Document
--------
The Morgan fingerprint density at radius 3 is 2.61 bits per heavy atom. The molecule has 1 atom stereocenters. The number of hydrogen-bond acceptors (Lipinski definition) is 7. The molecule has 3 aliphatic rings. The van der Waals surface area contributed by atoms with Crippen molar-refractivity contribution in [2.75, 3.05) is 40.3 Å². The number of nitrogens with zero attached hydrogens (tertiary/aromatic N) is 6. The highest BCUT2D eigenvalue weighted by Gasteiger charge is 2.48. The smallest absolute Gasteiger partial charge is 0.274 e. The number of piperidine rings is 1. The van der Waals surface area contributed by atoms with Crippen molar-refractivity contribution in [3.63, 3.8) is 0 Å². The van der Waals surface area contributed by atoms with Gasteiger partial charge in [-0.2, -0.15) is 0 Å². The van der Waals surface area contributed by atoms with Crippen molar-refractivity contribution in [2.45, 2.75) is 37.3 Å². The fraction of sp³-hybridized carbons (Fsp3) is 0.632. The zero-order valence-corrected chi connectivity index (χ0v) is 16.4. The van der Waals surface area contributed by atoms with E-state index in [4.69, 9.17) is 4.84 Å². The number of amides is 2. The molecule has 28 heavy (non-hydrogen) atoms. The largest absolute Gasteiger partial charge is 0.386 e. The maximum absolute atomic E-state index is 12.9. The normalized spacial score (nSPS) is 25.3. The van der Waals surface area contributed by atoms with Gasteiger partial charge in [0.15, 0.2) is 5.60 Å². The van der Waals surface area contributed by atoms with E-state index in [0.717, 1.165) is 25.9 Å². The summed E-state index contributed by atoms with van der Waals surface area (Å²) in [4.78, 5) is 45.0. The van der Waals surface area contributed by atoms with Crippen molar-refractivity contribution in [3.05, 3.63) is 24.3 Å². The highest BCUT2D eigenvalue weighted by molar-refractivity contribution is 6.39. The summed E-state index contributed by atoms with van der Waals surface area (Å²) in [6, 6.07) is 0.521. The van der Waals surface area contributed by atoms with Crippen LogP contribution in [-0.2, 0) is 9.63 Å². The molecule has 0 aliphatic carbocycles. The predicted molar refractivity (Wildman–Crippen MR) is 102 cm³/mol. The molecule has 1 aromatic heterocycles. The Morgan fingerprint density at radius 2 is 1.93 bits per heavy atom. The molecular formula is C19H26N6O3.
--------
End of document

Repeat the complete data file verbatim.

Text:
The Morgan fingerprint density at radius 3 is 2.61 bits per heavy atom. The molecule has 1 atom stereocenters. The number of hydrogen-bond acceptors (Lipinski definition) is 7. The molecule has 3 aliphatic rings. The van der Waals surface area contributed by atoms with Crippen molar-refractivity contribution in [2.75, 3.05) is 40.3 Å². The number of nitrogens with zero attached hydrogens (tertiary/aromatic N) is 6. The highest BCUT2D eigenvalue weighted by Gasteiger charge is 2.48. The smallest absolute Gasteiger partial charge is 0.274 e. The number of piperidine rings is 1. The van der Waals surface area contributed by atoms with Crippen molar-refractivity contribution in [3.63, 3.8) is 0 Å². The van der Waals surface area contributed by atoms with Gasteiger partial charge in [-0.2, -0.15) is 0 Å². The van der Waals surface area contributed by atoms with Crippen molar-refractivity contribution in [2.45, 2.75) is 37.3 Å². The fraction of sp³-hybridized carbons (Fsp3) is 0.632. The zero-order valence-corrected chi connectivity index (χ0v) is 16.4. The van der Waals surface area contributed by atoms with E-state index in [4.69, 9.17) is 4.84 Å². The number of amides is 2. The molecule has 28 heavy (non-hydrogen) atoms. The largest absolute Gasteiger partial charge is 0.386 e. The maximum absolute atomic E-state index is 12.9. The normalized spacial score (nSPS) is 25.3. The van der Waals surface area contributed by atoms with Gasteiger partial charge in [0.15, 0.2) is 5.60 Å². The van der Waals surface area contributed by atoms with E-state index in [0.717, 1.165) is 25.9 Å². The summed E-state index contributed by atoms with van der Waals surface area (Å²) in [4.78, 5) is 45.0. The van der Waals surface area contributed by atoms with Crippen molar-refractivity contribution in [3.05, 3.63) is 24.3 Å². The highest BCUT2D eigenvalue weighted by molar-refractivity contribution is 6.39. The summed E-state index contributed by atoms with van der Waals surface area (Å²) in [6, 6.07) is 0.521. The van der Waals surface area contributed by atoms with Crippen LogP contribution in [-0.2, 0) is 9.63 Å². The molecule has 0 aliphatic carbocycles. The predicted molar refractivity (Wildman–Crippen MR) is 102 cm³/mol. The molecule has 1 aromatic heterocycles. The Morgan fingerprint density at radius 2 is 1.93 bits per heavy atom. The molecular formula is C19H26N6O3.